Tuesday, February 12, 2008

On the C charge

If Ken Livingstone is to be believed, the congestion charge scheme in London has been a success. Earlier, on Channel Four news, the programme quoted the reduction in traffic entering the zone as being at 21%. Livingstone also lays claim to reductions in traffic density outside the zone arguing that people's habits have been modified as a result of his policies. However, from today we are left wondering quite what the 'C' does stand for.

Livingstone this afternoon announced that owners of the highest polluting vehicles entering the congestion charge zone will, from October 27, pay a daily charge of £25. He has also decided that those vehicles which release the lowest emissions - so called hybrids, the Toyota Prius is an example - will drive through the zone without charge. The remaining drivers who do not fall into either bracket will continue to pay the £8 charge. (The mayor's friends at the American embassy will presumably continue resolutely in their 'protest' at this stealth tax).

This immediately presents a problem and I shall have to consider this matter carefully given the mayor has shown a less than equanimous demeanour when challenged by opponents in recent weeks. My disposition is not such that it would easily repel an assertive phone call from Lee Jasper.

There is no escaping the fact: the congestion charge cannot remain so called. From October 27 2008 it will cease to be a congestion charge and becomes a pollution charge, carbon charge, Chelsea tractor charge call it what you will, but don't call it a congestion charge. This may not appear important to some but suspicion is never far from the door of a politician and with Livingstone's veracity seemingly in doubt he would do well to concede this point. It is conceivable that the success of this policy will be measured, not in the numbers abandoning their four wheel drives but in the numbers of those switching to low emissions cars. The inevitable consequence of this will be to increase congestion.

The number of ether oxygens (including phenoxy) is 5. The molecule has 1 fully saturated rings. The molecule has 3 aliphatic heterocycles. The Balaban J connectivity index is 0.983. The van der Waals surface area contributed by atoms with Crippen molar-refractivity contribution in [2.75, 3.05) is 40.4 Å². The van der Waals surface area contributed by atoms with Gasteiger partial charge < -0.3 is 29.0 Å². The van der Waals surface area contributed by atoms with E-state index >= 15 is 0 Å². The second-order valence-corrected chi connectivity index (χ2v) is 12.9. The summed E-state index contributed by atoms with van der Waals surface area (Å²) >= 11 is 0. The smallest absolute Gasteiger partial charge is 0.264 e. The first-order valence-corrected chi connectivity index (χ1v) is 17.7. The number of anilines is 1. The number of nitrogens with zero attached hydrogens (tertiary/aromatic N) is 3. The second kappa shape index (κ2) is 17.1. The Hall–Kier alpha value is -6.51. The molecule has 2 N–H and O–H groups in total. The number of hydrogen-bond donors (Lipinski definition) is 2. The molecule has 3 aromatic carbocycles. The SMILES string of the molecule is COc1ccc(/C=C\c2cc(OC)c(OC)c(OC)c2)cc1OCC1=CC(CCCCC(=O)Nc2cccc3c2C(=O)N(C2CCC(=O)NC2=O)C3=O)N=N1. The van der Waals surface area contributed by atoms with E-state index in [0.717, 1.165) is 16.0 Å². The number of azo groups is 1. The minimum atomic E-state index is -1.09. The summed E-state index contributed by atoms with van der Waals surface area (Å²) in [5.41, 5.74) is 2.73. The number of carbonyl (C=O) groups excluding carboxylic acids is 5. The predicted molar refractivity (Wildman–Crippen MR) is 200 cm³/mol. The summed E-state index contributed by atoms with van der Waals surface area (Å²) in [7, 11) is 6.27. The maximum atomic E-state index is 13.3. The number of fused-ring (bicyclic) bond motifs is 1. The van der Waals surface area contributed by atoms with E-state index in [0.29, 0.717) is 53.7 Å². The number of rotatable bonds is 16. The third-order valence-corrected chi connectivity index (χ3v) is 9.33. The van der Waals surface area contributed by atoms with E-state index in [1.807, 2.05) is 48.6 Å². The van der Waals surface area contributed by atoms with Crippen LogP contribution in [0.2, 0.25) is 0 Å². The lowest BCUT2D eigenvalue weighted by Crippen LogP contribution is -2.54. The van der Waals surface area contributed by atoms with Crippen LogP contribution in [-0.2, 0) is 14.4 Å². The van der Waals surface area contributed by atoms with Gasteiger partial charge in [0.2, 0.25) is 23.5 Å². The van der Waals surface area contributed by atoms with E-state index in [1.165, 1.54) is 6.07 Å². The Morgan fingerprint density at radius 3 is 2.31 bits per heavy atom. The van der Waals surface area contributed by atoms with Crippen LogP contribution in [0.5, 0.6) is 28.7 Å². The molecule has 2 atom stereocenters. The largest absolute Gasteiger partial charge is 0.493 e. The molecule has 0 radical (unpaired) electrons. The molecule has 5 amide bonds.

London releases some 800,000 tonnes of CO2 a year and it is estimated that the highest polluting cars account for only 7,500 tonnes of this output. The effect in reducing carbon may be deemed to be negligible. It would be pleasing to commend the mayor on a progressive and pioneering scheme. After all he has already held discreet talks with the mayors of several major cities, including New York, regarding London's implementation of the project. However, he would have been better advised to retain the existing £8 charge for all vehicles and applied the additional levy to those cars he sought to discourage from entering the capital. He has left himself at the mercy of those who accuse him of populism and gesture politics.


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At 1:57 pm , Blogger Finnieston Crane said...

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